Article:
The passage of Question 1 in Massachusetts in the November elections, while not applicable to construction equipment dealers, showed that the Right to Repair (R2R) movement is alive and well.
Proponents of Question 1 said it would create a level playing field for independent vehicle and parts shops by giving them access to OEM vehicle software used to diagnose and repair problems. The 2020 legislation was an update to a 2013 law, created specifically to include vehicle telematics.
While the Massachusetts legislation excluded off-road machines, construction equipment OEMs and dealers are aware they could be included in the next round of R2R legislation coming from states.
“The standard R2R bill we’re seeing in states across the country doesn’t differentiate between agricultural and construction equipment,” says Natalie Higgins, vice president of government relations and general counsel with the agricultural-side Equipment Dealers Association.
“There were close to 30 bills introduced in 2019, and I anticipate there will be a similar number of bills introduced in 2021,” she says. Daniel Fisher, vice president of government affairs for the Associated Equipment Distributors, says his group also expects a similar push this year.
While the concerns of the pandemic sidelined R2R initiatives in 2020, some states on EDA’s R2R radar are New York, Minnesota, Colorado and Missouri. “We want to be prepared, and we’re doing the same groundwork that we’ve done previously,” Higgins says. “We’re ready to go.”
The “we” Higgins is referring to is the Coalition Opposed to Illegal Tampering, which was formed last year and includes EDA and AED along with the Association of Equipment Manufacturers, the Truck and Engine Manufacturers Association and the Outdoor Power Equipment Institute.
“The concerns are the same whether you’re selling a combine or a backhoe,” Higgins says.
Advocates for R2R chiefly come from two places: consumer electronics and agricultural equipment owners. Members of these groups and others argue that they should have full access to a machine’s software and thus be capable of repairing any problems without having to first go to a dealer.
While this can sound reasonable, the coalition says the downsides are significant. Accessing software codes could lead to safety features being disarmed and emissions controls turned off, they argue.
While that can sound appealing to equipment owners tired of the challenges of Tier 4 engines and diesel exhaust fluid, disarming emissions controls also makes the machine illegal for sale in the U.S.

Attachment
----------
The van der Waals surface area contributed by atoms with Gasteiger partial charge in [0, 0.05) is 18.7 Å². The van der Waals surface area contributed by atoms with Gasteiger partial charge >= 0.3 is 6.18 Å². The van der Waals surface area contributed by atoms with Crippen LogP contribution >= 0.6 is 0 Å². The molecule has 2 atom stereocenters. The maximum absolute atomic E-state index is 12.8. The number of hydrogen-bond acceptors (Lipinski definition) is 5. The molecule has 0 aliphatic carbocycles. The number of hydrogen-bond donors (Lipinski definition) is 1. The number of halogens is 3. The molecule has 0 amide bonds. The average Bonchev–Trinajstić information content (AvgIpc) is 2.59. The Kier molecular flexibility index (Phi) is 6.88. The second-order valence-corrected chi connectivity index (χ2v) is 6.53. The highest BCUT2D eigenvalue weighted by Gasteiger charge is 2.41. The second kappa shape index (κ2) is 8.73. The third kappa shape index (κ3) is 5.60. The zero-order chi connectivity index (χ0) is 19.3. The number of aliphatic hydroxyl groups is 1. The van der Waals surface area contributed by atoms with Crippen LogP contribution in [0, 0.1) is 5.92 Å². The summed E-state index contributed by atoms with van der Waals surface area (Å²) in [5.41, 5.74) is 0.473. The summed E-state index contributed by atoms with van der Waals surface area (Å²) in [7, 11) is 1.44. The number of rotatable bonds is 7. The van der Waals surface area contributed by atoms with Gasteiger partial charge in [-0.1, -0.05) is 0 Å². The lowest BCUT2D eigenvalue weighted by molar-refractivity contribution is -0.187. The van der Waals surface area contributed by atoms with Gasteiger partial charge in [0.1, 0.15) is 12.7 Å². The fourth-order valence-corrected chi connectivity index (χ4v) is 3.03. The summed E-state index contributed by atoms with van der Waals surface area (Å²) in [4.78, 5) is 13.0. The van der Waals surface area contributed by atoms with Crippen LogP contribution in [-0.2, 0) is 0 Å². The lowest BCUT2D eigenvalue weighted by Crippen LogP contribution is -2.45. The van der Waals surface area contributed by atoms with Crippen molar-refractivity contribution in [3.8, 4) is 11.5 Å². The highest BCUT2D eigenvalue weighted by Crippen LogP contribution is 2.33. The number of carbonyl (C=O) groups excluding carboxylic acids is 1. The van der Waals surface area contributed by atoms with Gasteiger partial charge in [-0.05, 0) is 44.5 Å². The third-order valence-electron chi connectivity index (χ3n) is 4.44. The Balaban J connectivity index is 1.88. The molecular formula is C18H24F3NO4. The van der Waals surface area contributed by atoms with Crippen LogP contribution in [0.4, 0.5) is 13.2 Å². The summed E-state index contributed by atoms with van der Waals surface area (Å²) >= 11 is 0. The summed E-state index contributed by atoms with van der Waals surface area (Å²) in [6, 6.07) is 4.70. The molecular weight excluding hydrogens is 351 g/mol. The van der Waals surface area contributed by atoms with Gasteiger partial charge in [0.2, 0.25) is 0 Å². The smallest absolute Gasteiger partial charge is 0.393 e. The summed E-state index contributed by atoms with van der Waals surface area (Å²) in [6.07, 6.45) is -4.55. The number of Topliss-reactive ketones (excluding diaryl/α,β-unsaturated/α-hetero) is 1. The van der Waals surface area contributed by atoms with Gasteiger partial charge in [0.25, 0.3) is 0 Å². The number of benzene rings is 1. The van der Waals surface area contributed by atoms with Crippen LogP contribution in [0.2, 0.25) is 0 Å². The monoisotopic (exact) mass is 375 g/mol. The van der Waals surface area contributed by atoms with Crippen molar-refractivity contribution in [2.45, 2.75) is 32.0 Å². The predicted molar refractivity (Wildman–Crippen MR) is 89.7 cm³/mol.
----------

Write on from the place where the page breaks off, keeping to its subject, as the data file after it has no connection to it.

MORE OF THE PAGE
This was underlined last month when the EPA issued an enforcement alert detailing the actions (including fines of more than $2 million) it had taken against companies manufacturing, selling and installing what is commonly known as “defeat devices.” Since residual value is a key part of a user’s machine owning costs, there’s a question whether the perceived short-term gain is worth the long-term cost.
Concerned about potential inclusion of construction equipment in future R2R legislation, construction dealers are paying attention. At last year’s Associated Equipment Distributor’s Summit, it was the subject of an educational seminar.
To date, R2R legislation has focused on the on-road and agricultural sectors. Since some dealers play in both sectors, AED and its members are leery of an extension of R2R legislation to construction dealers. Other industries that also have to be on the alert are marine and outdoor power dealers.
Coalition-member Association of Equipment Manufacturers launched a PR campaign that included co-sponsorship of the R2Rsolutions.org website, producing a video that articulates the OEM/dealer position, albeit primarily from an ag equipment viewpoint.
In addition, AEM and EDA have issued a “Statement of Principles,” saying they are committed to providing customers with repair information, fleet management information and diagnostic tools for assessing the severity of machine alerts. The coalition is using this voluntary commitment as a demonstration that it isn’t objecting to customer equipment repairs per se.
Higgins also recommends dealers go to illegaltampering.com and look at the dealer resources.